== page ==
- In 2003, 62,400 people (2% of all people with a disability) reported that cancer was the main condition causing their disability. Of these people, 22,500 (36%) had a profound or severe limitation with communication, mobility and self care activities (ABS 2004).
- The most common cancers reported as the main underlying cause of disability were breast (15%), prostate (11%), colon (9%) and brain (7%) (ABS 2004).
CANCER SCREENING PRACTICES
Breast, cervical and bowel cancer are three of the types of cancer where there is evidence that illness and death can be reduced through population-based screening and effective follow-up treatment (AIHW 2006b).
- In 2004-05, cancer prevalence rates were similar for those living in areas with the greatest disadvantage (those in the lowest quintile of the index of socioeconomic disadvantage) and those living in areas with the least disadvantage (those in the highest quintile of the index of socioeconomic disadvantage) (footnote 3).
- In 2004-05, males living in the most disadvantaged areas of Australia were more likely to smoke than those in the least disadvantaged areas (25% compared with 12%). This higher use of tobacco by those in more disadvantaged areas translates into higher incidence and mortality from lung cancer (AIHW 2005a).
- In 2004, a study was undertaken to compare long term mortality trends between 1966 and 2001 among Australian men aged 20-59 years in two broad occupational groups that reflect socioeconomic status ('manual' and 'non-manual') (AIHW 2005a). The study found that males who lived in lower socioeconomic areas were more likely to work in manual occupations. In 2001, the mortality rate among males with lung cancer who worked in manual occupations was 90% higher than males with lung cancer who worked in non-manual occupations (AIHW 2005a).
- A 2005 study undertaken to examine health-related inequalities by socioeconomic disadvantage between 1989-90 and 2001 found that among females aged 25-64 years, those from disadvantaged areas were more likely to have never had a Pap smear, and of those who had previously had a Pap smear, those from disadvantaged areas were more likely not to have had one in the last two years, compared to those from the least disadvantaged areas (QUT & AIHW 2006).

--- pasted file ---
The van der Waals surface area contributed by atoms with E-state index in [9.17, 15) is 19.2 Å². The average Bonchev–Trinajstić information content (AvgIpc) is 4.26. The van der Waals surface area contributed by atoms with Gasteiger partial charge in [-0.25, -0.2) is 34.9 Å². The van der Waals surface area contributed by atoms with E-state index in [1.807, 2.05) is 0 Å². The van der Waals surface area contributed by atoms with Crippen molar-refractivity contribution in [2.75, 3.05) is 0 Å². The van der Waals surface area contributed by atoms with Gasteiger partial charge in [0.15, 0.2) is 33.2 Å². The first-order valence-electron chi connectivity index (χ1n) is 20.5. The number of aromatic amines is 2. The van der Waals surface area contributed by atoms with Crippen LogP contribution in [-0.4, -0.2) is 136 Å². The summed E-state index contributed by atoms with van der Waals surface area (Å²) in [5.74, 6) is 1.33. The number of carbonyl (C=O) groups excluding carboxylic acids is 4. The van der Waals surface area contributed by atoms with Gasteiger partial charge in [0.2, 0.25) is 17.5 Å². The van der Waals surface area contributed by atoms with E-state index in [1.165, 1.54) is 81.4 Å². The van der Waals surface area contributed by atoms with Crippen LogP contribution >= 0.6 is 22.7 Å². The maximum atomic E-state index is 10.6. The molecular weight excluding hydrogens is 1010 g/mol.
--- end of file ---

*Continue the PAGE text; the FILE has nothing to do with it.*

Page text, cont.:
Mammograms, Pap smear and bowel cancer tests
- Mammographic screening for breast cancer is aimed specifically at all women aged 50-69 years without symptoms, although women aged 40-49 years and 70 years and older may also attend for screening (AIHW 2006b).
- The target group for cervical cancer screening is women aged 20-69 years and women aged over 70 years who have never had or who request a pap smear (AIHW 2005).
- From 2002 to 2004, a pilot screening program for bowel cancer aimed at people aged 55-74 years of age was conducted. As a result of the trial a national bowel cancer screening program will be phased in between May 2006 and June 2008. Some trials suggested that the mortality rate for bowel cancer could be reduced by 15-33% through such a program (AIHW 2006b).
- 1.6 million women participated in a breast screening program in 2002-2003. Of these women, 1.1 million (69%) were in the screening program target age group of 50-69 years (AIHW 2006).
- The proportion of women in the target population participating in the breast screening program rose from 52% in 1996-1997 to 57% in 2000-2001 before falling slightly to 56% in 2002-2003 (AIHW 2006b).
- In 2002-03, after adjusting for age differences (footnote 4), just under 3.4 million women (54%) aged 20 years and over had a Pap smear test. The highest participation rates were amongst women aged 45-49 and 55-59 years (66%) while the lowest participation rates were amongst women aged 75-79 and 80 years and over (7% and 2% respectively) (AIHW 2005).